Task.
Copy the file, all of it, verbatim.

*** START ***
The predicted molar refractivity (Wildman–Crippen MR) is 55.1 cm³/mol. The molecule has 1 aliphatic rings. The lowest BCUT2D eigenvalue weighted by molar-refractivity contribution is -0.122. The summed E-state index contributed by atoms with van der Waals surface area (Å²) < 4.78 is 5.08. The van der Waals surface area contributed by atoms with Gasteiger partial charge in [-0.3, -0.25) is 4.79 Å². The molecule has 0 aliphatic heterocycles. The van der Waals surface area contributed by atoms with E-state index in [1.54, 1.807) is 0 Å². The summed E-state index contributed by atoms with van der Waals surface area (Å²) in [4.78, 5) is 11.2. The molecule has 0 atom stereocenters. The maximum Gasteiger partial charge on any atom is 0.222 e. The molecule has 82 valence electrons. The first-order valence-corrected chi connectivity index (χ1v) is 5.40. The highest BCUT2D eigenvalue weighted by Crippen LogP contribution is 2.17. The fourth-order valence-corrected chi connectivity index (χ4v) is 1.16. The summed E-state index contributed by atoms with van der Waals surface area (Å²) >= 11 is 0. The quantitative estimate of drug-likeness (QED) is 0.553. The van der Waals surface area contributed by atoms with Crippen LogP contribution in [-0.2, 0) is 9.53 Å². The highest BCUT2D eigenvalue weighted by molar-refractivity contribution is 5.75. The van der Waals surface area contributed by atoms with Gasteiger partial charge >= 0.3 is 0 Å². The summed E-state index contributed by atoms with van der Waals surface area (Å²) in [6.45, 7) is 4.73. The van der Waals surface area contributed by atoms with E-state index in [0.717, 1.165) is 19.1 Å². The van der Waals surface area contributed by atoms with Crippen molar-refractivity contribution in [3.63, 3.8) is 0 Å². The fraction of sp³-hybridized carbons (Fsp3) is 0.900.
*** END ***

The predicted molar refractivity (Wildman–Crippen MR) is 55.1 cm³/mol. The molecule has 1 aliphatic rings. The lowest BCUT2D eigenvalue weighted by molar-refractivity contribution is -0.122. The summed E-state index contributed by atoms with van der Waals surface area (Å²) < 4.78 is 5.08. The van der Waals surface area contributed by atoms with Gasteiger partial charge in [-0.3, -0.25) is 4.79 Å². The molecule has 0 aliphatic heterocycles. The van der Waals surface area contributed by atoms with E-state index in [1.54, 1.807) is 0 Å². The summed E-state index contributed by atoms with van der Waals surface area (Å²) in [4.78, 5) is 11.2. The molecule has 0 atom stereocenters. The maximum Gasteiger partial charge on any atom is 0.222 e. The molecule has 82 valence electrons. The first-order valence-corrected chi connectivity index (χ1v) is 5.40. The highest BCUT2D eigenvalue weighted by Crippen LogP contribution is 2.17. The fourth-order valence-corrected chi connectivity index (χ4v) is 1.16. The summed E-state index contributed by atoms with van der Waals surface area (Å²) >= 11 is 0. The quantitative estimate of drug-likeness (QED) is 0.553. The van der Waals surface area contributed by atoms with Crippen LogP contribution in [-0.2, 0) is 9.53 Å². The highest BCUT2D eigenvalue weighted by molar-refractivity contribution is 5.75. The van der Waals surface area contributed by atoms with Gasteiger partial charge >= 0.3 is 0 Å². The summed E-state index contributed by atoms with van der Waals surface area (Å²) in [6.45, 7) is 4.73. The van der Waals surface area contributed by atoms with E-state index in [0.717, 1.165) is 19.1 Å². The van der Waals surface area contributed by atoms with Crippen molar-refractivity contribution in [3.63, 3.8) is 0 Å². The fraction of sp³-hybridized carbons (Fsp3) is 0.900.